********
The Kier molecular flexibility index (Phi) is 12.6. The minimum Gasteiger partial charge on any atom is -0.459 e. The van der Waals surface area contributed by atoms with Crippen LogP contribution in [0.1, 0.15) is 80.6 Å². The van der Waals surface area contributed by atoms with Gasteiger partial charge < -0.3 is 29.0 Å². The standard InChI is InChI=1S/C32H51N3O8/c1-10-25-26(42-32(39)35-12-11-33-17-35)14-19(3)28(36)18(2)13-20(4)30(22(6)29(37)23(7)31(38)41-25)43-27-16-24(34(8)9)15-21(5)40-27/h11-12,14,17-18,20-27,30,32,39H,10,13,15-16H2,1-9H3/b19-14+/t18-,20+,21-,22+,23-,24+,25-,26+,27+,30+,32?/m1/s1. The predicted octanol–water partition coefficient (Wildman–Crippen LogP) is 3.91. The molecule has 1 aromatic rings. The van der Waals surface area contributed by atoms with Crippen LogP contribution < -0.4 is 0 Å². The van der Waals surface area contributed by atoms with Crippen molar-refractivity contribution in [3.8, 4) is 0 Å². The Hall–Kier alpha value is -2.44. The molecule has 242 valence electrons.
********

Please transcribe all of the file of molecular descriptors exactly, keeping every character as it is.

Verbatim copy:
The Kier molecular flexibility index (Phi) is 12.6. The minimum Gasteiger partial charge on any atom is -0.459 e. The van der Waals surface area contributed by atoms with Crippen LogP contribution in [0.1, 0.15) is 80.6 Å². The van der Waals surface area contributed by atoms with Gasteiger partial charge < -0.3 is 29.0 Å². The standard InChI is InChI=1S/C32H51N3O8/c1-10-25-26(42-32(39)35-12-11-33-17-35)14-19(3)28(36)18(2)13-20(4)30(22(6)29(37)23(7)31(38)41-25)43-27-16-24(34(8)9)15-21(5)40-27/h11-12,14,17-18,20-27,30,32,39H,10,13,15-16H2,1-9H3/b19-14+/t18-,20+,21-,22+,23-,24+,25-,26+,27+,30+,32?/m1/s1. The predicted octanol–water partition coefficient (Wildman–Crippen LogP) is 3.91. The molecule has 1 aromatic rings. The van der Waals surface area contributed by atoms with Crippen LogP contribution < -0.4 is 0 Å². The van der Waals surface area contributed by atoms with Crippen molar-refractivity contribution in [3.8, 4) is 0 Å². The Hall–Kier alpha value is -2.44. The molecule has 242 valence electrons.